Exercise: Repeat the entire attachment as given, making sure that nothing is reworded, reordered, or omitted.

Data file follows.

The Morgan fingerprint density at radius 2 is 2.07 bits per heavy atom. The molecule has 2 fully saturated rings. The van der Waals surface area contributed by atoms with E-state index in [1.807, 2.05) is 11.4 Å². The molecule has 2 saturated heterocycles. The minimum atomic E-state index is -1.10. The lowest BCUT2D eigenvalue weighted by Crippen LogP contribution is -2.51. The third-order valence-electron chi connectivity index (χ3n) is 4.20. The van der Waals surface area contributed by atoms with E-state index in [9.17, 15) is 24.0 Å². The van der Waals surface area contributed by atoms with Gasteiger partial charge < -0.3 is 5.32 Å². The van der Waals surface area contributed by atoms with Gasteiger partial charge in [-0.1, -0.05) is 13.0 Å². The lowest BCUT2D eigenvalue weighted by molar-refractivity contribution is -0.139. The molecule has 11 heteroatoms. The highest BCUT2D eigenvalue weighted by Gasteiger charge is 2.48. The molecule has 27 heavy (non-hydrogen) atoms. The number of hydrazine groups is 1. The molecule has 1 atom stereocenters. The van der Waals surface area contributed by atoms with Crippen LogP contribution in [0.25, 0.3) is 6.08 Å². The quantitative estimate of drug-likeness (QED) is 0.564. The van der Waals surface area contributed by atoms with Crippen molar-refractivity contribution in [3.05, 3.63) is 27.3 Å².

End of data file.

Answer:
The Morgan fingerprint density at radius 2 is 2.07 bits per heavy atom. The molecule has 2 fully saturated rings. The van der Waals surface area contributed by atoms with E-state index in [1.807, 2.05) is 11.4 Å². The molecule has 2 saturated heterocycles. The minimum atomic E-state index is -1.10. The lowest BCUT2D eigenvalue weighted by Crippen LogP contribution is -2.51. The third-order valence-electron chi connectivity index (χ3n) is 4.20. The van der Waals surface area contributed by atoms with E-state index in [9.17, 15) is 24.0 Å². The van der Waals surface area contributed by atoms with Gasteiger partial charge < -0.3 is 5.32 Å². The van der Waals surface area contributed by atoms with Gasteiger partial charge in [-0.1, -0.05) is 13.0 Å². The lowest BCUT2D eigenvalue weighted by molar-refractivity contribution is -0.139. The molecule has 11 heteroatoms. The highest BCUT2D eigenvalue weighted by Gasteiger charge is 2.48. The molecule has 27 heavy (non-hydrogen) atoms. The number of hydrazine groups is 1. The molecule has 1 atom stereocenters. The van der Waals surface area contributed by atoms with Crippen LogP contribution in [0.25, 0.3) is 6.08 Å². The quantitative estimate of drug-likeness (QED) is 0.564. The van der Waals surface area contributed by atoms with Crippen molar-refractivity contribution in [3.05, 3.63) is 27.3 Å².